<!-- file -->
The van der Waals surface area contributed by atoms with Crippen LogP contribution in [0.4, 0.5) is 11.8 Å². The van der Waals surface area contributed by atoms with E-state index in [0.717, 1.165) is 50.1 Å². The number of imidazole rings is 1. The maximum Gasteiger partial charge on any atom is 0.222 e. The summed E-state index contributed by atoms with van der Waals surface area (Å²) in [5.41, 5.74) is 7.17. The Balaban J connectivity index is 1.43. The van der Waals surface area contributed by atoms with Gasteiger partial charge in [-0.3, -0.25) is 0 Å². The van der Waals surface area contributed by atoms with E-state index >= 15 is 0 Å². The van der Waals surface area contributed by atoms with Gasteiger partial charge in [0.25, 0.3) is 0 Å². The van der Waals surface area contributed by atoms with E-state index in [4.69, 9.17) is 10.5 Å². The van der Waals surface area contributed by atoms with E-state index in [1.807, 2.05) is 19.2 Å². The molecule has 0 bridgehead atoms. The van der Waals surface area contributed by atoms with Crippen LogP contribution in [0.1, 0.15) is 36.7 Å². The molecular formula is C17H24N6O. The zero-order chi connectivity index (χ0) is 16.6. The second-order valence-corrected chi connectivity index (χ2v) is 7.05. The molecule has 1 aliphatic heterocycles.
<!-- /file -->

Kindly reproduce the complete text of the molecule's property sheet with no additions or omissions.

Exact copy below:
The van der Waals surface area contributed by atoms with Crippen LogP contribution in [0.4, 0.5) is 11.8 Å². The van der Waals surface area contributed by atoms with E-state index in [0.717, 1.165) is 50.1 Å². The number of imidazole rings is 1. The maximum Gasteiger partial charge on any atom is 0.222 e. The summed E-state index contributed by atoms with van der Waals surface area (Å²) in [5.41, 5.74) is 7.17. The Balaban J connectivity index is 1.43. The van der Waals surface area contributed by atoms with Gasteiger partial charge in [-0.3, -0.25) is 0 Å². The van der Waals surface area contributed by atoms with E-state index >= 15 is 0 Å². The van der Waals surface area contributed by atoms with Gasteiger partial charge in [0.25, 0.3) is 0 Å². The van der Waals surface area contributed by atoms with E-state index in [4.69, 9.17) is 10.5 Å². The van der Waals surface area contributed by atoms with E-state index in [1.807, 2.05) is 19.2 Å². The molecule has 0 bridgehead atoms. The van der Waals surface area contributed by atoms with Crippen LogP contribution in [0.1, 0.15) is 36.7 Å². The molecular formula is C17H24N6O. The zero-order chi connectivity index (χ0) is 16.6. The second-order valence-corrected chi connectivity index (χ2v) is 7.05. The molecule has 1 aliphatic heterocycles.